In 25 AD, Luoyang was declared the capital of the Eastern Han dynasty on November 27 by Emperor Guangwu of Han. The city walls formed a rectangle 4 km south to north and 2.5 km west to east, with the Gu River, a tributary of the Luo River just outside the northern eastern walls. The rectangular Southern Palace and the Northern Palace were 3 km apart and connected by The Covered Way. In 26, the Altar of the Gods of the Soils and Grains, the Altar of Heaven, and the Temple of the eminent Founder, Emperor Gao of Former Han were inaugurated. The Imperial University was restored in 29. In 48, the Yang Canal linked the capital to the Luo. In 56, main imperial observatory, the Spiritual Terrace, was constructed.

For several centuries, Luoyang was the focal point of China. In AD 68, the White Horse Temple, the first Buddhist temple in China, was founded in Luoyang. The temple still exists, though the architecture is of later origin, mainly from the 16th century. An Shigao was one of the first monks to popularize Buddhism in Luoyang.

The diplomat Ban Chao restored the Silk Road during the Eastern Han dynasty, thus making Luoyang the eastern terminus of the Silk Road during the Han dynasty.

In 166 AD, the first Roman mission, sent by "the king of Da Qin , Andun" (Marcus Aurelius Antoninus, r. 161–180 AD), reached Luoyang after arriving by sea in Rinan Commandery in what is now central Vietnam.

The late 2nd century saw China decline into anarchy:

The decline was accelerated by the rebellion of the Yellow Turbans, who, although defeated by the Imperial troops in 184 AD, weakened the state to the point where there was a continuing series of rebellions degenerating into civil war, culminating in the burning of the Han capital of Luoyang on 24 September 189 AD. This was followed by a state of continual unrest and wars in China until a modicum of stability returned in the 220s, but with the establishment of three separate kingdoms, rather than a unified empire.

Wei and Jin dynasties

On April 4, 190 AD, Chancellor Dong Zhuo ordered his soldiers to ransack, pillage, and raze the city as he retreated from the coalition set up against him by regional lords all over China. The court was subsequently moved to the more defensible western city of Chang'an (modern Xi'an). Following a period of disorder, during which warlord Cao Cao held the last Han emperor Xian in Xuchang (196–220), Luoyang was restored to prominence when his son Cao Pi, Emperor Wen of the Wei dynasty, declared it his capital in 220 AD. The Jin dynasty, successor to Wei, was also established in Luoyang. At the height of Jin rule, Luoyang had a population of 600,000 and was probably the second largest city in the world after Rome.

During the Upheaval of the Five Barbarians in 311 AD, Western Jin was forced to move its capital to Jiankang (modern day Nanjing) and become Eastern Jin. The Xiongnu armies of Liu Cong destroyed Luoyang in the Disaster of Yongjia. Following the sack, it would take until 495 AD before the city was a major population hub again. The same fate befell Chang'an in 316 AD. Every single diaspora Sogdian and Indian living Luoyang at the time died due to the Xiongnu sack. A large battle between the forces of Liu Yao of Former Zhao and Shi Le of Later Zhao took place outside the remnants of the city in 328, with Shi obtaining a decisive victory, capturing Liu Yao and leading to the collapse of Former Zhao.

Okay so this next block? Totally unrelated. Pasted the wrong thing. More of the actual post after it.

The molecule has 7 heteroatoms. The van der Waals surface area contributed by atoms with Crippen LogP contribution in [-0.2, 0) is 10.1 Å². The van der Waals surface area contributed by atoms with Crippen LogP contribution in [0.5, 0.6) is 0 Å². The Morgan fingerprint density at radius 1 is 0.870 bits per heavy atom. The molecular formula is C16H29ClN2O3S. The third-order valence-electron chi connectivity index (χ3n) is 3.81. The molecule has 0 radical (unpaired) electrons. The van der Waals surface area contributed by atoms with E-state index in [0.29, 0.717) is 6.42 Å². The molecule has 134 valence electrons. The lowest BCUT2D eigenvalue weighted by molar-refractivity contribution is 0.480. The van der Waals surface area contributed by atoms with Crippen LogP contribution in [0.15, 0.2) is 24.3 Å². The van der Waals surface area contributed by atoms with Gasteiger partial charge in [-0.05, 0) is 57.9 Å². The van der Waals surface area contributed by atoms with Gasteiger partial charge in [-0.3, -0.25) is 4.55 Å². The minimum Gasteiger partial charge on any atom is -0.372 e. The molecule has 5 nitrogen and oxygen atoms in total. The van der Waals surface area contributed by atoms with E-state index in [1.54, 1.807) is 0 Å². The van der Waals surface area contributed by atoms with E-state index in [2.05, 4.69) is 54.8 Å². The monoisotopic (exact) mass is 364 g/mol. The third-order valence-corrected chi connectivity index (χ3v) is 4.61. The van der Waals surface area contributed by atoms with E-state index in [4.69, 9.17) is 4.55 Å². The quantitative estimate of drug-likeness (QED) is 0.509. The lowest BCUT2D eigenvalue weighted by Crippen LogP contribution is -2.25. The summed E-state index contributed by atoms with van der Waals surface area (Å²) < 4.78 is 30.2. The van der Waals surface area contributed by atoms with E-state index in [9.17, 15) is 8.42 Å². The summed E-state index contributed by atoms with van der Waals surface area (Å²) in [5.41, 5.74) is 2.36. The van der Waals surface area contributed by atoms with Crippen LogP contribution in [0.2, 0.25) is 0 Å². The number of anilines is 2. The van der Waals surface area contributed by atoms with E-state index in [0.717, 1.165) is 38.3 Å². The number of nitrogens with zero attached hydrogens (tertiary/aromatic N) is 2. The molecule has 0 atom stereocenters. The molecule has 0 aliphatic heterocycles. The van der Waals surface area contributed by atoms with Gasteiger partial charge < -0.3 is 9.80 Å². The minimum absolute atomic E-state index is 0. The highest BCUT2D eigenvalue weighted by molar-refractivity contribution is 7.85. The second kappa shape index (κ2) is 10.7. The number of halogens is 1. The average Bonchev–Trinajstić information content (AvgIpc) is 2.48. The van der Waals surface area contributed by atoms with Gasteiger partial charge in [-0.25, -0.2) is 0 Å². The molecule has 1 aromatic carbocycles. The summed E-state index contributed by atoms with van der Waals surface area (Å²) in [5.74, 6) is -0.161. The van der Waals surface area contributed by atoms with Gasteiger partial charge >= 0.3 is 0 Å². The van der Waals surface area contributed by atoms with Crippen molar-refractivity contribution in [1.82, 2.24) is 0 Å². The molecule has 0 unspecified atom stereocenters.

Northern Wei

Longmen Grottoes
"Luoyang" in Simplified (top) and Traditional (bottom) Chinese characters
Simplified Chinese洛阳
Traditional Chinese洛陽
Literal meaning"Northern Bank of the Luo "

In winter 416, Luoyang fell to Liu Yu's general Tan Daoji. In 422, Luoyang was captured by Northern Wei. Liu Song general Dao Yanzhi took the city back, but by 439 the Wei conquered the city definitively. In 493 AD, Emperor Xiaowen of the Northern Wei dynasty moved the capital from Datong to Luoyang, moving over 150,000 people to the site by 495, and started the construction of the rock-cut Longmen Grottoes. More than 30,000 Buddhist statues from the time of this dynasty have been found in the caves. Many of these sculptures were two-faced. At the same time, the Shaolin Temple was also built by the Emperor to accommodate an Indian monk on the Mont Song right next to Luoyang City. The Yongning Temple (永宁寺), the tallest pagoda in China, was also built in Luoyang. The city reached a population of 600,000 at its height during the Northern Wei. The city was destroyed by the warlord Gao Huan, who captured the city and forced its population to move to his capital at Ye in 534. The old city was the site of numerous battles between Western Wei (and its successor Northern Zhou) and Eastern Wei (and its successor Northern Qi) between 538 and 575

Sui and Tang dynasties

When Emperor Yang of Sui took control in 604 AD he founded the new Luoyang on the site of the existing city using a layout inspired by his father Emperor Wen of Sui's work in newly rebuilt Chang'an.

Model of Luoyang palace city during Wu Zetian's reign. Many major construction projects were commissioned during Wu Zetian's time, such as the Bright Hall of Luoyang (right) commissioned by Wu Zetian (original 294 chi = 93m tall).
The Luoyang Pavilion by Li Zhaodao (675-758)

During the Tang dynasty, Luoyang was Dongdu (東都), the "Eastern Capital", and at its height had a population of around one million, second only to Chang'an, which, at the time, was the largest city in the world.